Sign | Management of testicular germ cell tumours

Most of this is not new for us, or is for secondary care. Worthwhile noting is:

  • 2 week wait refer if epididymo-orchitis/orchitis is suspected but is not resolving in 2 to 3 weeks.
  • Patients have an increased risk of cardiovascular disease, because of chemo and radiotherapy, so ensure that they are given appropriate lifestyle advice. The exact risk may be up to about 2.5x background levels if treated with chemo and radiotherapy.
  • Patients are also at increased risk of non-germ cell tumours (2 to 3 times).

2 Responses

  1. julian
    Hmmm. I was surprised by the suggestion of 2WR referral for (epididymo)orchitis not resolving after 2-3 weeks and note the link refers only to "urgent" referral. The 2WR criterion are well documented, do not include this and I don't think they are amenable to alteration by a guideline without agreement of the applicable Cancer Network. (In this particular instance I would also wonder about the applicability to English practice. NHS Scotland is a very different beast, so whilst SIGN is a good source of evidence-based guidelines it is particularly unlikely to be definitive on local referral pathways) Thanks very much for these in general, Louise. I had reason to refer to the reduced FMs one in a consultation only recently and it was very handy to have it.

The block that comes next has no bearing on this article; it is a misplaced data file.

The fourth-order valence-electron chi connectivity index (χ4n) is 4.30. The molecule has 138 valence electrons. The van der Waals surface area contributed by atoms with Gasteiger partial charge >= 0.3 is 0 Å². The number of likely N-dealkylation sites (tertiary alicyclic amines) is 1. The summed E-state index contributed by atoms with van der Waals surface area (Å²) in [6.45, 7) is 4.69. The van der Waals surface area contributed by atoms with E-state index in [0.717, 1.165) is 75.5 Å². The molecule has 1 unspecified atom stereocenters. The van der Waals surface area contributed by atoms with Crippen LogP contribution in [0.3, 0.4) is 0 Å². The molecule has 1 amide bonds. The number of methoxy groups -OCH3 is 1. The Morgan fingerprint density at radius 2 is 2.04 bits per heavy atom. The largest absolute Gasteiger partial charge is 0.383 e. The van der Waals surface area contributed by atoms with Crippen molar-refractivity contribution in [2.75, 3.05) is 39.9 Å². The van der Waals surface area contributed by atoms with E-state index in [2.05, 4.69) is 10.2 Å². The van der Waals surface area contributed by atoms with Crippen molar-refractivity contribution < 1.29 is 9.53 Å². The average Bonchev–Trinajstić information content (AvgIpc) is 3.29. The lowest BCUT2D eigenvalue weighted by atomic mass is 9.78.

2. Thankyou Julian. You are right that the link just suggests 'urgent' referral and not 2 week wait. The full guideline is a little ambiguous on what exactly 'urgent' means and states: "Those patients suspected of harbouring a testicular malignancy, ie a lump in the testis,doubtful epididymo-orchitis or orchitis not resolving within two to three weeks, should be referred urgently for urological assessment". Above that it talks specifically about lumps and defines 'urgent' as within 2 weeks. I suppose that in reality, we will have to assess each case individually and decide on our level of suspicion. I agree that the criteria on the 2ww form shouldn't be added to by us. Urgent cases are seen pretty quickly normally anyway.

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